Democratic ideals and the urban experience

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Abstract:

The test of civilization is the power of drawing the most benefit out of cities."

Ralph Waldo Emerson

What is the role of the urban experience in the construction of American democratic ideals? By looking at the disparate visions of a just society advanced by Jefferson and Hamilton, this paper will attempt to provide an account of the historical role of the urban experience in the construction of the American vision of democracy. Then, through the works of John Dewey and Lewis Mumford (and Robert Westbrook's account of their continuing disagreements), the essay will address some of the issues stemming from the role of urban experience in the processes of moral development. Then, through the work of Whitman, it will be argued that the urban experience is a necessary condition for the adequate development of democratic ideals. The essay will conclude with a brief analysis of some of the important elements of the urban experience, and their respective contributions to the construction of democratic values.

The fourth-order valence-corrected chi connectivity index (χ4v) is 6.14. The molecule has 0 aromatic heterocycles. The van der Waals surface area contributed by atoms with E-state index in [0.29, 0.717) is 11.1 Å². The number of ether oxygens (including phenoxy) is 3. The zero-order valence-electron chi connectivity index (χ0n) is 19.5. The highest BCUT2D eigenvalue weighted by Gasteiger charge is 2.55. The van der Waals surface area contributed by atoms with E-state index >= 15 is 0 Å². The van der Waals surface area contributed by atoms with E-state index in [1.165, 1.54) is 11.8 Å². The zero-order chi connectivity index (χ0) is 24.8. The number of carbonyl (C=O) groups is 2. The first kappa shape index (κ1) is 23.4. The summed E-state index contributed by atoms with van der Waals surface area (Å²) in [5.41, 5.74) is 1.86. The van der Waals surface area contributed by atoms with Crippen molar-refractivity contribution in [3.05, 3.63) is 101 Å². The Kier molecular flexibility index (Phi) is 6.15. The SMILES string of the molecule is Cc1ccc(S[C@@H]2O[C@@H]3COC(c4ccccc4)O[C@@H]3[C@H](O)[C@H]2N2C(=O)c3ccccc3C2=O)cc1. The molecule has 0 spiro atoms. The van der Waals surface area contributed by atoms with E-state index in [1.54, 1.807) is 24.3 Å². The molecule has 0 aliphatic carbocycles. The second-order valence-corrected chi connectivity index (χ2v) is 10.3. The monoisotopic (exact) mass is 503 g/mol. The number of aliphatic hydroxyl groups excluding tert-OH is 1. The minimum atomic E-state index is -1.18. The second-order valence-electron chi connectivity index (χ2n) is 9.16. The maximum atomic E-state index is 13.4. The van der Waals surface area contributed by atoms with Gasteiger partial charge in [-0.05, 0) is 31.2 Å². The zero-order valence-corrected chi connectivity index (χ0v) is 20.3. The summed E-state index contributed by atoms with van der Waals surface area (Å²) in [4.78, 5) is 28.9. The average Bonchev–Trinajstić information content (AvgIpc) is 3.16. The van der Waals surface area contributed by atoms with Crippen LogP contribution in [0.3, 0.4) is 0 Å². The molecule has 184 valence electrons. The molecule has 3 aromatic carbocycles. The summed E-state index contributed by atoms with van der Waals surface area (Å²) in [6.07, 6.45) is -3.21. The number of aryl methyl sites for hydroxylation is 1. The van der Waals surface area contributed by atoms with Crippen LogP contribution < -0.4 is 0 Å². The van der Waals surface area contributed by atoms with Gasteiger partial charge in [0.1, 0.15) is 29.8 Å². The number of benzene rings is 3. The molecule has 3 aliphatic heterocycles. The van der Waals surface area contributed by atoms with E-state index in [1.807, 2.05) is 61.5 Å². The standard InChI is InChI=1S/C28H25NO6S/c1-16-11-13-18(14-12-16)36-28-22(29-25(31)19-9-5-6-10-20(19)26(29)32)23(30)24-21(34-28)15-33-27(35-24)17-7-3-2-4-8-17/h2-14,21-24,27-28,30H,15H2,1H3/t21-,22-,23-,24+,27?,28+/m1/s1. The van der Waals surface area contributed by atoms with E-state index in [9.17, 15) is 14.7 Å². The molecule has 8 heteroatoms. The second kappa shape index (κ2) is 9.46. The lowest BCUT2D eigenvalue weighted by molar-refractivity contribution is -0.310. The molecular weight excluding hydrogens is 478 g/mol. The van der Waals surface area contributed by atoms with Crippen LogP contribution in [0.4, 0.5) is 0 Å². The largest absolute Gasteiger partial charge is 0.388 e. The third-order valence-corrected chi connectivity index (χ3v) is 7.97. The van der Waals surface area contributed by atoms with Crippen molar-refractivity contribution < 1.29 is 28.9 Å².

Document Type: Research Article

DOI: http://dx.doi.org/10.1080/1090377032000114615

Affiliations: Queensborough Community College/City University of New York, New York, NY, USA

Publication date: August 1, 2003

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